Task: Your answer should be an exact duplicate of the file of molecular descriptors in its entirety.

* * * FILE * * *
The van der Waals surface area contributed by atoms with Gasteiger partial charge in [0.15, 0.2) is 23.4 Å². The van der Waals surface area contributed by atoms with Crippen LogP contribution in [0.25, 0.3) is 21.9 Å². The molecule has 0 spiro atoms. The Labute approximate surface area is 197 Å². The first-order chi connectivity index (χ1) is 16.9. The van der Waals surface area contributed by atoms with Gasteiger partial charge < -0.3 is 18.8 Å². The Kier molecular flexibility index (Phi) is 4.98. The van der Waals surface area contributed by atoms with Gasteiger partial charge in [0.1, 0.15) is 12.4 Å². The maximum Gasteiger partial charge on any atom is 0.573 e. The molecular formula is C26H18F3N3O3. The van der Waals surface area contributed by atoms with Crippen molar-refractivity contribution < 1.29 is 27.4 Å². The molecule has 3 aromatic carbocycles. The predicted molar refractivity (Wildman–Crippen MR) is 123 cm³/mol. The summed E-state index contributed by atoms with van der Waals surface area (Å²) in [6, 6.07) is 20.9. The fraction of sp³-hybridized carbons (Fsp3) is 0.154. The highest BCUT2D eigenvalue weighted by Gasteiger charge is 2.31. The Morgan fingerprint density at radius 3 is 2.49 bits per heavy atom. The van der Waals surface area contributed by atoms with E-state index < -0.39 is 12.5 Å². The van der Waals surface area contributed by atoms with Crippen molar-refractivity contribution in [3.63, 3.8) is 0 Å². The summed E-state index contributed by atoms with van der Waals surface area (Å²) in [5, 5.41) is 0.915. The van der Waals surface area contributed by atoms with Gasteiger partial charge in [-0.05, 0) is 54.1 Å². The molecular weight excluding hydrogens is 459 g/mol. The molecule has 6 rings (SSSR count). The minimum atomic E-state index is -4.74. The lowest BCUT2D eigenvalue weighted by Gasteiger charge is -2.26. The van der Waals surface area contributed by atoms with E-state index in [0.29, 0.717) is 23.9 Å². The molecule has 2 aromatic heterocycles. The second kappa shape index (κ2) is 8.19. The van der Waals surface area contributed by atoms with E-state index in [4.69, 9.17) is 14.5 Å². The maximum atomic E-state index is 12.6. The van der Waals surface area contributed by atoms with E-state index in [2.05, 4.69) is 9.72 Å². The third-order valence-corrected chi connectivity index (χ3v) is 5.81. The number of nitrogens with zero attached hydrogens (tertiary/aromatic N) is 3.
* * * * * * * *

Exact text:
The van der Waals surface area contributed by atoms with Gasteiger partial charge in [0.15, 0.2) is 23.4 Å². The van der Waals surface area contributed by atoms with Crippen LogP contribution in [0.25, 0.3) is 21.9 Å². The molecule has 0 spiro atoms. The Labute approximate surface area is 197 Å². The first-order chi connectivity index (χ1) is 16.9. The van der Waals surface area contributed by atoms with Gasteiger partial charge < -0.3 is 18.8 Å². The Kier molecular flexibility index (Phi) is 4.98. The van der Waals surface area contributed by atoms with Gasteiger partial charge in [0.1, 0.15) is 12.4 Å². The maximum Gasteiger partial charge on any atom is 0.573 e. The molecular formula is C26H18F3N3O3. The van der Waals surface area contributed by atoms with Crippen molar-refractivity contribution < 1.29 is 27.4 Å². The molecule has 3 aromatic carbocycles. The predicted molar refractivity (Wildman–Crippen MR) is 123 cm³/mol. The summed E-state index contributed by atoms with van der Waals surface area (Å²) in [6, 6.07) is 20.9. The fraction of sp³-hybridized carbons (Fsp3) is 0.154. The highest BCUT2D eigenvalue weighted by Gasteiger charge is 2.31. The Morgan fingerprint density at radius 3 is 2.49 bits per heavy atom. The van der Waals surface area contributed by atoms with E-state index < -0.39 is 12.5 Å². The van der Waals surface area contributed by atoms with Crippen molar-refractivity contribution in [3.63, 3.8) is 0 Å². The summed E-state index contributed by atoms with van der Waals surface area (Å²) in [5, 5.41) is 0.915. The van der Waals surface area contributed by atoms with Gasteiger partial charge in [-0.05, 0) is 54.1 Å². The molecular weight excluding hydrogens is 459 g/mol. The molecule has 6 rings (SSSR count). The minimum atomic E-state index is -4.74. The lowest BCUT2D eigenvalue weighted by Gasteiger charge is -2.26. The van der Waals surface area contributed by atoms with E-state index in [0.29, 0.717) is 23.9 Å². The molecule has 2 aromatic heterocycles. The second kappa shape index (κ2) is 8.19. The van der Waals surface area contributed by atoms with E-state index in [4.69, 9.17) is 14.5 Å². The maximum atomic E-state index is 12.6. The van der Waals surface area contributed by atoms with E-state index in [2.05, 4.69) is 9.72 Å². The third-order valence-corrected chi connectivity index (χ3v) is 5.81. The number of nitrogens with zero attached hydrogens (tertiary/aromatic N) is 3.